“I know they say there is no cure for Alzheimer’s… But I was wondering if there’s any development in a cure you know about?” I was asked after my lecture on PET imaging of dementia this past summer. A number of technologists gathered around me, far more eager to hear my response to this question than they were to hear me speak on the continuing education topics.
The woman asking the question told us an emotional story of living with her father who had Alzheimer’s dementia, which meant she interacted everyday with somebody who had no idea who she was or appreciated all the things she had been doing for him in his old age. Everybody knows Alzheimer’s robs a person of memory, feelings and personality, but we forget that it also robs the people taking care of that person of happiness, too. Another technologist told us about his favorite teacher who he lost touch with because of the disease. He asked if there was something that could reverse it. “As far as I know, the answer is sadly no.”
But there is some hope. I told them one FDA-approved medicine named Aricept seems to slow down how quickly the dementia sets in by about 9 months. But no medicine reverses or halts the disease. So we began speaking about prevention. Somebody mentioned having a high level of education is associated with a lower rate of developing Alzheimer’s, which is supported in the literature. So is the association between regular exercise and a diet high in fruits and vegetables and the rate of developing Alzheimer’s.
While waiting for my airplane back, I became curious if there was something in our food that could prevent Alzheimer’s, which is by far the most common dementia in the United States. When I got home, I scoured the literature. Curcumin (the bioactive component of turmeric, used in day-to-day cooking and Ayurvedic medicine for centuries) kept popping up in my research. Studies on mice seemed to show that curcumin actually reversed a cause of the disease.
The current consensus is that there are probably two causes of Alzheimer's dementia. One cause is an increased production and accumulation of a protein called amyloid-beta 42 around brain cells. The other cause is accumulation of a different protein called tau tangles in brain cells. Both causes trigger inflammation, which is the direct cause of these brain cells dying.
A UCLA researcher named Dr. Gary Cole has shown in both in vitro (meaning outside a living organism, such cultured cells growing in petri dishes) and in vivo experiments (using mice) that curcumin fights the amyloid that accumulates in the brain in Alzheimer's in 3 ways: (1) breaking down accumulation of amyloid-beta plaques, (2) preventing amyloid from forming in the first place, and (3) helping reduce how much cholesterol is available in the brain. (High cholesterol levels have been linked to an increased risk of Alzheimer’s dementia.)
You can read Dr. Cole’s research and his team’s explanations of why turmeric helps and why companies aren't running trials on it or selling it (basically because companies cannot patent curcumin found in turmeric) in two academic articles, "Neuroprotective Effects of Curcumin" (Advances in Experimental Medicine and Biology, 2007) and "A Potential Role of the Curry Spice Curcumin in Alzheimer’s Disease" (Current Alzheimer Research, 2005). His UCLA colleague Dr. Gary Small has co-written a popular book titled “The Alzheimer's Prevention Program: Keep Your Brain Healthy for the Rest of Your Life” which puts a spotlight on turmeric.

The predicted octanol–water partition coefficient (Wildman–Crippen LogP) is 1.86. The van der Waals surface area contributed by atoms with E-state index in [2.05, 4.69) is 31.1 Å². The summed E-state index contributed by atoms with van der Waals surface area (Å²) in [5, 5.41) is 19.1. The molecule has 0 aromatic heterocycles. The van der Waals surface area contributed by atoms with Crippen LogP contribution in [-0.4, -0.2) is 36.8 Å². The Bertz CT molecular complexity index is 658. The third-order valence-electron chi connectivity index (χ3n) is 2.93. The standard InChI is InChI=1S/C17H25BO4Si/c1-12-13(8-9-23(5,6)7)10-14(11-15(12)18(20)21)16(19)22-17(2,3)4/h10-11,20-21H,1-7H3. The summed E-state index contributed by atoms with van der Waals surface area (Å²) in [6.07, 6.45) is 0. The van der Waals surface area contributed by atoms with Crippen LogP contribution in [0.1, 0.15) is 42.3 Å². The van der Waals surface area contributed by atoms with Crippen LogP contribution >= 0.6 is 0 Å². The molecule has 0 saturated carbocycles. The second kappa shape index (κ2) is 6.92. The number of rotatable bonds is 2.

Why? He explains in a videotaped interview for ShareCare.com, “People who eat Indian food frequently do better on memory tests.” If true, this is pretty amazing. He believes the biggest reason is that curcumin in turmeric is such a powerful anti-inflammatory and antioxidant. (You can see the video at http://www.sharecare.com/question/which-spices-good-sources-antioxidants.)
Dr. Small mentions a UCLA research project studying whether curcumin can prevent the build-up of amyloid in the brain, which started in March 2012 and will continue for four years. The results of this research will shed much needed light on whether turmeric can prevent Alzheimer’s in people because right now the published research has been done on cells and mice. So what are we do until those results come out?
Eat turmeric, and more spices like black peppers which I feel have a synergistic ability to help our bodies get more out of the spices we eat. I feel this way because according to the WHO, India has among the lowest rate of Alzheimer's disease in the industrialized world. Dr. Small’s anecdote that people who eat Indian food seem to do well on memory tests makes me think it isn’t just turmeric, but all the spices we eat. In fact, in our e-mail conversation he wrote, “I think there is more evidence for eating foods rich in turmeric than in ingesting curcumin pills since there may be something about the curcumin extract that makes it less effective than if it is ingested from a meal. It is possible that cooking oils help with the absorption.”
So if you eat a healthy Indian diet, keep at it. If not, add a dash of curry powder with turmeric to whatever you eat to keep your brain healthy for a long, long time.